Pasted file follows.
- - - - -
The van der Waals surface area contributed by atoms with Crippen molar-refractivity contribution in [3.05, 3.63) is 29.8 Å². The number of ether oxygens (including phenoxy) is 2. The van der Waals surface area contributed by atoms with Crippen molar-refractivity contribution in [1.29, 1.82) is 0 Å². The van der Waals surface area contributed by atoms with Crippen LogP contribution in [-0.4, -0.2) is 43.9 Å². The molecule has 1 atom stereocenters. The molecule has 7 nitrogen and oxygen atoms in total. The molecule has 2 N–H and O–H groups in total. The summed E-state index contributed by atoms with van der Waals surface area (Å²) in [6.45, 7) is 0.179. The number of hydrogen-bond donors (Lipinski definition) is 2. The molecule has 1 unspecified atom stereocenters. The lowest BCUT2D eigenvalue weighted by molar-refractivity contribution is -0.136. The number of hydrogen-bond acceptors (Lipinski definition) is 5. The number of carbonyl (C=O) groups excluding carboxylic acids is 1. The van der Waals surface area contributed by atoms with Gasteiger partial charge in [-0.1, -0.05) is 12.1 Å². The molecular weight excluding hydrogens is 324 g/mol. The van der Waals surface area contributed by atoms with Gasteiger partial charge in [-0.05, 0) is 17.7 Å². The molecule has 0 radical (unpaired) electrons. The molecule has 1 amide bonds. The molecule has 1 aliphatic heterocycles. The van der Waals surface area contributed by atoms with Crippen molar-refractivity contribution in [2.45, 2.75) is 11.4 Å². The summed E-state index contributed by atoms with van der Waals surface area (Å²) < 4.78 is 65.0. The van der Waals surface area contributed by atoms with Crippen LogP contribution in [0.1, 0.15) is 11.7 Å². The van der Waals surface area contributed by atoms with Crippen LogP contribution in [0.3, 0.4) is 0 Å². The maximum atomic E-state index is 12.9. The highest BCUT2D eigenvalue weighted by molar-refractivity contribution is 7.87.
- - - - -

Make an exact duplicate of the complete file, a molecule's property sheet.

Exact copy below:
The van der Waals surface area contributed by atoms with Crippen molar-refractivity contribution in [3.05, 3.63) is 29.8 Å². The number of ether oxygens (including phenoxy) is 2. The van der Waals surface area contributed by atoms with Crippen molar-refractivity contribution in [1.29, 1.82) is 0 Å². The van der Waals surface area contributed by atoms with Crippen LogP contribution in [-0.4, -0.2) is 43.9 Å². The molecule has 1 atom stereocenters. The molecule has 7 nitrogen and oxygen atoms in total. The molecule has 2 N–H and O–H groups in total. The summed E-state index contributed by atoms with van der Waals surface area (Å²) in [6.45, 7) is 0.179. The number of hydrogen-bond donors (Lipinski definition) is 2. The molecule has 1 unspecified atom stereocenters. The lowest BCUT2D eigenvalue weighted by molar-refractivity contribution is -0.136. The number of hydrogen-bond acceptors (Lipinski definition) is 5. The number of carbonyl (C=O) groups excluding carboxylic acids is 1. The van der Waals surface area contributed by atoms with Gasteiger partial charge in [-0.1, -0.05) is 12.1 Å². The molecular weight excluding hydrogens is 324 g/mol. The van der Waals surface area contributed by atoms with Gasteiger partial charge in [-0.05, 0) is 17.7 Å². The molecule has 0 radical (unpaired) electrons. The molecule has 1 amide bonds. The molecule has 1 aliphatic heterocycles. The van der Waals surface area contributed by atoms with Crippen molar-refractivity contribution in [2.45, 2.75) is 11.4 Å². The summed E-state index contributed by atoms with van der Waals surface area (Å²) < 4.78 is 65.0. The van der Waals surface area contributed by atoms with Crippen LogP contribution in [0.1, 0.15) is 11.7 Å². The van der Waals surface area contributed by atoms with Crippen LogP contribution in [0.3, 0.4) is 0 Å². The maximum atomic E-state index is 12.9. The highest BCUT2D eigenvalue weighted by molar-refractivity contribution is 7.87.